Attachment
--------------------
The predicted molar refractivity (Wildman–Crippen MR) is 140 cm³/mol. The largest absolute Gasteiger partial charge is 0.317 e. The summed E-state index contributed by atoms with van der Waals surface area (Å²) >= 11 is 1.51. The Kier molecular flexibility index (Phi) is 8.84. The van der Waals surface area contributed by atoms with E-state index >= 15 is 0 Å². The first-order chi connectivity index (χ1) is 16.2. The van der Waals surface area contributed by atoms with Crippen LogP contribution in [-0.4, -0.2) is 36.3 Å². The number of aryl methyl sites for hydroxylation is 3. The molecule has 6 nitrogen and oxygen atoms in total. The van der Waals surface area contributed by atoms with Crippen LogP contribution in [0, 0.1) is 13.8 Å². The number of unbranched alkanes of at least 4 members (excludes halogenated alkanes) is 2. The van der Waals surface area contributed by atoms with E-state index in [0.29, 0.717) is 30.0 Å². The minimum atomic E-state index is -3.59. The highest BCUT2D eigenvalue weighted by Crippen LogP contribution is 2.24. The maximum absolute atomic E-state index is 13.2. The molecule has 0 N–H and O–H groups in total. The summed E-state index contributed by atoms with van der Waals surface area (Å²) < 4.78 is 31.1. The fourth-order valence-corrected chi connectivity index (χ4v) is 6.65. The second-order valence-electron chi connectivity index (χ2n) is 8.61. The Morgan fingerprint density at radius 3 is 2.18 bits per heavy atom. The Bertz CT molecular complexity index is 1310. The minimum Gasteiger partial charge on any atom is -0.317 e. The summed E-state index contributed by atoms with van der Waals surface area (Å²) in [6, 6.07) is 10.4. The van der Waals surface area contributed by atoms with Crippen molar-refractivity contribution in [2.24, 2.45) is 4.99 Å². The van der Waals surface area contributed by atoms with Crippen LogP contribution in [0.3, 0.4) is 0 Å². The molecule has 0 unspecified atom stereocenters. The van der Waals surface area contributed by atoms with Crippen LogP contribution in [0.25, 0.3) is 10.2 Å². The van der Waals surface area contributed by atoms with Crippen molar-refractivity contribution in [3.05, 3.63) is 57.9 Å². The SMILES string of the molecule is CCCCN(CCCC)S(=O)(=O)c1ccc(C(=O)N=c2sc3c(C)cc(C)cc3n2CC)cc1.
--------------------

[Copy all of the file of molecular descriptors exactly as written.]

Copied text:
The predicted molar refractivity (Wildman–Crippen MR) is 140 cm³/mol. The largest absolute Gasteiger partial charge is 0.317 e. The summed E-state index contributed by atoms with van der Waals surface area (Å²) >= 11 is 1.51. The Kier molecular flexibility index (Phi) is 8.84. The van der Waals surface area contributed by atoms with E-state index >= 15 is 0 Å². The first-order chi connectivity index (χ1) is 16.2. The van der Waals surface area contributed by atoms with Crippen LogP contribution in [-0.4, -0.2) is 36.3 Å². The number of aryl methyl sites for hydroxylation is 3. The molecule has 6 nitrogen and oxygen atoms in total. The van der Waals surface area contributed by atoms with Crippen LogP contribution in [0, 0.1) is 13.8 Å². The number of unbranched alkanes of at least 4 members (excludes halogenated alkanes) is 2. The van der Waals surface area contributed by atoms with E-state index in [0.29, 0.717) is 30.0 Å². The minimum atomic E-state index is -3.59. The highest BCUT2D eigenvalue weighted by Crippen LogP contribution is 2.24. The maximum absolute atomic E-state index is 13.2. The molecule has 0 N–H and O–H groups in total. The summed E-state index contributed by atoms with van der Waals surface area (Å²) < 4.78 is 31.1. The fourth-order valence-corrected chi connectivity index (χ4v) is 6.65. The second-order valence-electron chi connectivity index (χ2n) is 8.61. The Morgan fingerprint density at radius 3 is 2.18 bits per heavy atom. The Bertz CT molecular complexity index is 1310. The minimum Gasteiger partial charge on any atom is -0.317 e. The summed E-state index contributed by atoms with van der Waals surface area (Å²) in [6, 6.07) is 10.4. The van der Waals surface area contributed by atoms with Crippen molar-refractivity contribution in [2.24, 2.45) is 4.99 Å². The van der Waals surface area contributed by atoms with Crippen LogP contribution in [0.3, 0.4) is 0 Å². The molecule has 0 unspecified atom stereocenters. The van der Waals surface area contributed by atoms with Crippen LogP contribution in [0.25, 0.3) is 10.2 Å². The van der Waals surface area contributed by atoms with Crippen molar-refractivity contribution in [3.05, 3.63) is 57.9 Å². The SMILES string of the molecule is CCCCN(CCCC)S(=O)(=O)c1ccc(C(=O)N=c2sc3c(C)cc(C)cc3n2CC)cc1.